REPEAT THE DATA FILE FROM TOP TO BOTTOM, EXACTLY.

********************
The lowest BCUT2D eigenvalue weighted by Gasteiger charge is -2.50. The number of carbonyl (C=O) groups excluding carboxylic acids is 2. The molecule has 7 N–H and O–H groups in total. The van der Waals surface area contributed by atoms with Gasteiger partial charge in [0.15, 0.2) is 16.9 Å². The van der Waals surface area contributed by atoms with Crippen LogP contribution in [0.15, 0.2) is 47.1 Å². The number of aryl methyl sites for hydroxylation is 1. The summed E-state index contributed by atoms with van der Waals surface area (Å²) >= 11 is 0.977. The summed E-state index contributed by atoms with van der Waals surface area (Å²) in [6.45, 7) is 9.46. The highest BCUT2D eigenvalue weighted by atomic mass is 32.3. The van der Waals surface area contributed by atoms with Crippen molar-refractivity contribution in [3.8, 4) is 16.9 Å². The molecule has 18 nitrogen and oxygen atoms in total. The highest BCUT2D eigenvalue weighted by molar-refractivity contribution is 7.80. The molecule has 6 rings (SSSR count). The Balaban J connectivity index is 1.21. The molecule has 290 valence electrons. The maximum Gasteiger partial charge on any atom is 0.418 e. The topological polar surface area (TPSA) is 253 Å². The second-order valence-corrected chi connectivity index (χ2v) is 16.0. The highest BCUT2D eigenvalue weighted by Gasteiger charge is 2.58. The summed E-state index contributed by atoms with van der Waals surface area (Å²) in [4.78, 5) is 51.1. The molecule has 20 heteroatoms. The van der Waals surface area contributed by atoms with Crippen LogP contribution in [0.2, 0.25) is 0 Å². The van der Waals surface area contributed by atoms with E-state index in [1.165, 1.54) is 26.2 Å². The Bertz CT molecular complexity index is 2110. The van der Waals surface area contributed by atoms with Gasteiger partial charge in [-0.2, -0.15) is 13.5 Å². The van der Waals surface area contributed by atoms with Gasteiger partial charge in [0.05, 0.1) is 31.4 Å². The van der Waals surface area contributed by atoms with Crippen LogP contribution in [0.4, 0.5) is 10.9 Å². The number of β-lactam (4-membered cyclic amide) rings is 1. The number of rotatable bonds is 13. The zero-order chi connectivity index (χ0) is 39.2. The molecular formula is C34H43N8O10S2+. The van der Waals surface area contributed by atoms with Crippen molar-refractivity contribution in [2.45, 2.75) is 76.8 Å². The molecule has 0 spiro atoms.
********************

The lowest BCUT2D eigenvalue weighted by Gasteiger charge is -2.50. The number of carbonyl (C=O) groups excluding carboxylic acids is 2. The molecule has 7 N–H and O–H groups in total. The van der Waals surface area contributed by atoms with Gasteiger partial charge in [0.15, 0.2) is 16.9 Å². The van der Waals surface area contributed by atoms with Crippen LogP contribution in [0.15, 0.2) is 47.1 Å². The number of aryl methyl sites for hydroxylation is 1. The summed E-state index contributed by atoms with van der Waals surface area (Å²) >= 11 is 0.977. The summed E-state index contributed by atoms with van der Waals surface area (Å²) in [6.45, 7) is 9.46. The highest BCUT2D eigenvalue weighted by atomic mass is 32.3. The van der Waals surface area contributed by atoms with Crippen molar-refractivity contribution in [3.8, 4) is 16.9 Å². The molecule has 18 nitrogen and oxygen atoms in total. The highest BCUT2D eigenvalue weighted by molar-refractivity contribution is 7.80. The molecule has 6 rings (SSSR count). The Balaban J connectivity index is 1.21. The molecule has 290 valence electrons. The maximum Gasteiger partial charge on any atom is 0.418 e. The topological polar surface area (TPSA) is 253 Å². The second-order valence-corrected chi connectivity index (χ2v) is 16.0. The highest BCUT2D eigenvalue weighted by Gasteiger charge is 2.58. The summed E-state index contributed by atoms with van der Waals surface area (Å²) in [4.78, 5) is 51.1. The molecule has 20 heteroatoms. The van der Waals surface area contributed by atoms with Crippen LogP contribution in [0.2, 0.25) is 0 Å². The van der Waals surface area contributed by atoms with E-state index in [1.165, 1.54) is 26.2 Å². The Bertz CT molecular complexity index is 2110. The van der Waals surface area contributed by atoms with Gasteiger partial charge in [-0.2, -0.15) is 13.5 Å². The van der Waals surface area contributed by atoms with Gasteiger partial charge in [0.05, 0.1) is 31.4 Å². The van der Waals surface area contributed by atoms with Crippen LogP contribution in [0.4, 0.5) is 10.9 Å². The number of β-lactam (4-membered cyclic amide) rings is 1. The number of rotatable bonds is 13. The zero-order chi connectivity index (χ0) is 39.2. The molecular formula is C34H43N8O10S2+. The van der Waals surface area contributed by atoms with Crippen molar-refractivity contribution in [2.45, 2.75) is 76.8 Å². The molecule has 0 spiro atoms.